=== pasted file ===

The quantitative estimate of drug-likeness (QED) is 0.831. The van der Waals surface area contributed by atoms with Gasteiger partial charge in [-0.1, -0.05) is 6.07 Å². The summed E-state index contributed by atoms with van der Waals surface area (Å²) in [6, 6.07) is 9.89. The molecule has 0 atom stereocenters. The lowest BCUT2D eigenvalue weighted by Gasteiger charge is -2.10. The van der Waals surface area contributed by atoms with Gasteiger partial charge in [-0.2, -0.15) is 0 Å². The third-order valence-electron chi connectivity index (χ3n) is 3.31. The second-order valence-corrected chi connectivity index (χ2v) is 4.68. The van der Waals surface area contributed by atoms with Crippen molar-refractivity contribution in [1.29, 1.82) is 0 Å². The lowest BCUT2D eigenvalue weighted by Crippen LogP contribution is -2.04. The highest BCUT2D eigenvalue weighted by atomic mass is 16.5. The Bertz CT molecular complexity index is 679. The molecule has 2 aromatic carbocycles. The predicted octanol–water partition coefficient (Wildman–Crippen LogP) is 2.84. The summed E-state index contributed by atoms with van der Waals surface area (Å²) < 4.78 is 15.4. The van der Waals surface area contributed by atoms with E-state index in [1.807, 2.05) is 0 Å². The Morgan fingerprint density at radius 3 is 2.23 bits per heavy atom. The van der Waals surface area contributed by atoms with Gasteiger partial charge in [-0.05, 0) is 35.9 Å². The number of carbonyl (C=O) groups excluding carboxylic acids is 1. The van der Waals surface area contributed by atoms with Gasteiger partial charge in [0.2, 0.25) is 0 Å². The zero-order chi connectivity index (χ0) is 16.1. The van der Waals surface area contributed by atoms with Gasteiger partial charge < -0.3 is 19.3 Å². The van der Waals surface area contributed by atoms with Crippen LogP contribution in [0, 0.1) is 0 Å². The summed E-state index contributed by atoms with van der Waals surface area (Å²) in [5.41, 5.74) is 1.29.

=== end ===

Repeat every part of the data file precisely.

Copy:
The quantitative estimate of drug-likeness (QED) is 0.831. The van der Waals surface area contributed by atoms with Gasteiger partial charge in [-0.1, -0.05) is 6.07 Å². The summed E-state index contributed by atoms with van der Waals surface area (Å²) in [6, 6.07) is 9.89. The molecule has 0 atom stereocenters. The lowest BCUT2D eigenvalue weighted by Gasteiger charge is -2.10. The van der Waals surface area contributed by atoms with Gasteiger partial charge in [-0.2, -0.15) is 0 Å². The third-order valence-electron chi connectivity index (χ3n) is 3.31. The second-order valence-corrected chi connectivity index (χ2v) is 4.68. The van der Waals surface area contributed by atoms with Crippen molar-refractivity contribution in [1.29, 1.82) is 0 Å². The lowest BCUT2D eigenvalue weighted by Crippen LogP contribution is -2.04. The highest BCUT2D eigenvalue weighted by atomic mass is 16.5. The Bertz CT molecular complexity index is 679. The molecule has 2 aromatic carbocycles. The predicted octanol–water partition coefficient (Wildman–Crippen LogP) is 2.84. The summed E-state index contributed by atoms with van der Waals surface area (Å²) < 4.78 is 15.4. The van der Waals surface area contributed by atoms with E-state index in [1.807, 2.05) is 0 Å². The Morgan fingerprint density at radius 3 is 2.23 bits per heavy atom. The van der Waals surface area contributed by atoms with Gasteiger partial charge in [-0.05, 0) is 35.9 Å². The number of carbonyl (C=O) groups excluding carboxylic acids is 1. The van der Waals surface area contributed by atoms with Gasteiger partial charge in [0.2, 0.25) is 0 Å². The zero-order chi connectivity index (χ0) is 16.1. The van der Waals surface area contributed by atoms with Gasteiger partial charge < -0.3 is 19.3 Å². The van der Waals surface area contributed by atoms with Crippen LogP contribution in [0, 0.1) is 0 Å². The summed E-state index contributed by atoms with van der Waals surface area (Å²) in [5.41, 5.74) is 1.29.